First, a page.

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This is it! I've given up work -retired from the rat race and am about to start on a 10 year adventure, doing all those things I've been meaning to do but never had the time to do them. I've offloaded my responsibilities and it is now my time. So follow my adventures and see whether I actually manage anything!



Monday, 28 August 2017

Stockholm Vasa Museum

This is the Vasa Museum, home to a 17th century warship. The Vasa set sail on her maiden voyage on 10th Aug 1628 and sank in Stockholm harbour. The ship sank as soon as they raised the sails as the ship was top heavy without enough ballast. Once the ship keeled, over water poured in through the gun ports and she sank having sailed just 1300m. it is estimated that around 30 out of the 150 people on board died.















The wreck was salvaged in 1961 after 333 years under the sea. It took over a year and a half to raise the ship from the sea bed. They managed to keep the hull intact and refloat it to transport it to where they would begin the long process of preserving the ship.


The figurehead is a lion holding the heraldic arms of the Vasa dynasty, a corn sheaf (vasa) after which the ship was named. King Gustav II Adolf who commissioned the ship was known as the Lion of the North. The impressive figurehead  is 3m long.


You get some idea of the size of the ship looking down at the visitors below.

The ship has been beautifully restored with an incredible 98% of it original.








15 of the ship's sculptures have been reproduced in their original colours. It took 12 years of paint research to recover and analyse the colours. 



The three crowns have been part of the Swedish coat-of-arms since the 14th cent.











On the roofs of the Quarter Galleries are sea creatures (tritons and mermaids). Underneath are Roman Warriors.




Many of the ships 500 sculptures were found on the stern. Although it was damaged it has been painstakingly restored. The lighter coloured wood is not original.









If you are ever in Stockholm this is one museum not to be missed.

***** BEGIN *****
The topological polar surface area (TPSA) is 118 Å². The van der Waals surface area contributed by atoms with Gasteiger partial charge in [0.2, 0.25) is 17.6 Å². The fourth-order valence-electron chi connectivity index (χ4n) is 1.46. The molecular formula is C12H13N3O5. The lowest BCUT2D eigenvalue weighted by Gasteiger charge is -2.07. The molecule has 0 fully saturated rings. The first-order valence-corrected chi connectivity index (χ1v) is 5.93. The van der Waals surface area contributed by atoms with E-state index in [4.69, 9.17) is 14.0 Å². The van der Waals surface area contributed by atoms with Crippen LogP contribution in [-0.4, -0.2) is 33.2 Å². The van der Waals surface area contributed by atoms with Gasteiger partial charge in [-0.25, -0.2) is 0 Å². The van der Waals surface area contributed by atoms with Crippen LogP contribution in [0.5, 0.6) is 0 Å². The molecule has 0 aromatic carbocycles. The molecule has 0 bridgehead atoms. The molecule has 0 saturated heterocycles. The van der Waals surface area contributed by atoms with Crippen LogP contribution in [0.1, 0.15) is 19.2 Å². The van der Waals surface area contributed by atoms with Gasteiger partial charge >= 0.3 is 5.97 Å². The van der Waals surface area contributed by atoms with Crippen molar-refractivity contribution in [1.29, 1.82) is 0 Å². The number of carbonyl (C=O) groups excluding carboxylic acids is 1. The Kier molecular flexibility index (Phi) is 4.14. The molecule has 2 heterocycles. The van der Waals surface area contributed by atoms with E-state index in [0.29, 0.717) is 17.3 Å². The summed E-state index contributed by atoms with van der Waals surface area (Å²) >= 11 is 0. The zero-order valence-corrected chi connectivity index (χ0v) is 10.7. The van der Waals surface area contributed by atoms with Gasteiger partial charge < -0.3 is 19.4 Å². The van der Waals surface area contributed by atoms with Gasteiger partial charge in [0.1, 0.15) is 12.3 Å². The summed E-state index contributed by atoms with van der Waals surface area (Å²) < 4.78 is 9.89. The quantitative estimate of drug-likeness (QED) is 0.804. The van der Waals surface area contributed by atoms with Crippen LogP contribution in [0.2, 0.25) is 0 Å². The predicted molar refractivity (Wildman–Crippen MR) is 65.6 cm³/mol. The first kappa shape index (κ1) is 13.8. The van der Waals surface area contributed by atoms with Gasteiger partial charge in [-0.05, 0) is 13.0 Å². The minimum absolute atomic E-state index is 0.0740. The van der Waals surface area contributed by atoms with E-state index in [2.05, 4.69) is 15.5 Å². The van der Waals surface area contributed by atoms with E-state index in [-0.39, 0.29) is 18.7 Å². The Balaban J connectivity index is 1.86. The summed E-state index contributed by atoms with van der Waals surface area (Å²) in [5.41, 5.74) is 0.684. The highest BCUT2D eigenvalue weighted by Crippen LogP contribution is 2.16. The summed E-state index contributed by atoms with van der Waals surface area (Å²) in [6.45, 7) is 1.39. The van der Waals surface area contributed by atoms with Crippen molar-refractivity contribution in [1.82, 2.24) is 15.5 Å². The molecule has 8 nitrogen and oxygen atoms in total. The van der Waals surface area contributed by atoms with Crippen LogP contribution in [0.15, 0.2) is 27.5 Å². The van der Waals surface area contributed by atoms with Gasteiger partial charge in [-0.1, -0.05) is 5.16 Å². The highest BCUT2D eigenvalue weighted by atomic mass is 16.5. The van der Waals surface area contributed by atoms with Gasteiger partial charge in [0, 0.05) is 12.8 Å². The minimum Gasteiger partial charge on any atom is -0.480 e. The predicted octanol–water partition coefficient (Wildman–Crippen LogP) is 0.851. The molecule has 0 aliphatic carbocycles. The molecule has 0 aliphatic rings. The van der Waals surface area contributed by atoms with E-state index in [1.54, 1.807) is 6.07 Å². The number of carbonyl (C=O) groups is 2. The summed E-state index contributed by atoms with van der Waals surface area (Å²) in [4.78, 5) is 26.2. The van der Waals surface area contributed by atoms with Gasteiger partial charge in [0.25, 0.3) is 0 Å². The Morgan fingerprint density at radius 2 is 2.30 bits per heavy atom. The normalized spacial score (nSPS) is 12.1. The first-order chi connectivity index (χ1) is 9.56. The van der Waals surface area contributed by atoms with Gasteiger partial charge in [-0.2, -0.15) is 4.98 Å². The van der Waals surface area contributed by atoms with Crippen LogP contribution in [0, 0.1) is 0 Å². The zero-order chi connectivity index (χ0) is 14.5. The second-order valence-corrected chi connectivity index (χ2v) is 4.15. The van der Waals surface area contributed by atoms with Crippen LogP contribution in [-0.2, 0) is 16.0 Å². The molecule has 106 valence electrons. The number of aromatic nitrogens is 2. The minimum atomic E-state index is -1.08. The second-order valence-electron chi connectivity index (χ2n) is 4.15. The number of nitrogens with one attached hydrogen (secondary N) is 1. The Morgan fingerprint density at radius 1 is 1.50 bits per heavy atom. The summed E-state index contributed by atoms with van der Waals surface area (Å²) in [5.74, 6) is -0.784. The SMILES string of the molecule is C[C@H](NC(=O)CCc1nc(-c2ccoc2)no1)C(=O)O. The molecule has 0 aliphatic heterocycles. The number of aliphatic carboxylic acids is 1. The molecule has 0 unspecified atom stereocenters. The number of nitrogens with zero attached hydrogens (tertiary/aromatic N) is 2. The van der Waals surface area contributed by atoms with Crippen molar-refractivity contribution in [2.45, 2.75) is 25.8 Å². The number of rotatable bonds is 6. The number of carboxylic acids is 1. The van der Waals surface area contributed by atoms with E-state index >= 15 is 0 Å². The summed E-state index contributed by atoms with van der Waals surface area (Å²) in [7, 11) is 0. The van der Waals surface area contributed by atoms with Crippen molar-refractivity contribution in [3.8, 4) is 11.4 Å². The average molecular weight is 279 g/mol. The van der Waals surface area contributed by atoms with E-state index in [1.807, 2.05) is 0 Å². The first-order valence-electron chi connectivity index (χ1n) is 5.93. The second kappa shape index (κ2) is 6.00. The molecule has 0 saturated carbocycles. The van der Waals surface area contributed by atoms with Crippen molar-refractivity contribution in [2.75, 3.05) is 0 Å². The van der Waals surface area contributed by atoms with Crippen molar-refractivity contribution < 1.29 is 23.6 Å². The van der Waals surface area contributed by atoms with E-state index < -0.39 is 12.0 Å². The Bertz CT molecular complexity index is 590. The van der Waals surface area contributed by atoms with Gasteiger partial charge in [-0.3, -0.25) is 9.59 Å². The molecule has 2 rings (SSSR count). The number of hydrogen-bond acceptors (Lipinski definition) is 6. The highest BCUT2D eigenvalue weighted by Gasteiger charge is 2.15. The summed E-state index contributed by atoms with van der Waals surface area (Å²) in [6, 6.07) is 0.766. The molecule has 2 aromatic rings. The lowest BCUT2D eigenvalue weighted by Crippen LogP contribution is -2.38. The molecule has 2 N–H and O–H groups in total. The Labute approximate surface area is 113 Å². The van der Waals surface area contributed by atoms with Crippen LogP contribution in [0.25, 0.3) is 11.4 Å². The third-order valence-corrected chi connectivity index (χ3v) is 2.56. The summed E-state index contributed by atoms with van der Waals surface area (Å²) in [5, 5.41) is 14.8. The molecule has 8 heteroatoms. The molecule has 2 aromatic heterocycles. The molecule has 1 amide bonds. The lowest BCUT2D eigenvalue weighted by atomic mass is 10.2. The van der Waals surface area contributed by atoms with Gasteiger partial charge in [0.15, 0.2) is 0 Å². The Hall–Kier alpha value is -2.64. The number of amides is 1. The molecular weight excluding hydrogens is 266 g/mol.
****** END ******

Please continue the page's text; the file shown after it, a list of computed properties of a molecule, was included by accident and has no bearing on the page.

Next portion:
17 comments:

  1. Fascinating historical photos ~ thanks, ^_^

    (A ShutterBug Explores)

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  2. Very interesting. Maybe if they paid more attention to basic design instead of art works and carving, such an expensive ship would not have been lost. It is a very impressive restoration.

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  3. Wow - amazing they were able to raise and restore this ship. Interesting history.

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  4. That is incredible I would really love to see that. It's a better version of our Mary Rose which sunk in similar circumstances. Awesome detail on the ship

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  5. Amazing is was preserved so well in the sea.

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  6. Wow! This is incredible and so well preserved. Thanks for the information and wonderful pictures. :-)

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  7. Wonderful carvings and restoration! Boats are, indeed, on my mind right now as I watch what is going on in Texas.

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  8. Great shots of museum. I like this wood work.

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  9. Agreed - it might sound boring, but it really is a wonderful museum!

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  10. That has been an incredible restoration project! How amazing after 333 years under the sea!
    Wren x

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  11. What an amazingly well preserved and restored ship - it looks fascinating.

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  12. A sad short life for such a beautiful ship. The carvings are amazing.

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  13. So incredibly ornate for a ship! Amazing that it has been so well preserved during the hundreds of years it was submerged - I guess the quality of the wood and cold waters would have been beneficial to its longevity.

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  14. Very nice pictures of the museum and the ship. The three crowns are until today a symbol of Sweden. For instance their ice hockey team is also called the three crowns.

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  15. I was there in the 1980s and it looks just the same! I really liked the museum and enjoyed seeing your detail close-ups once again.

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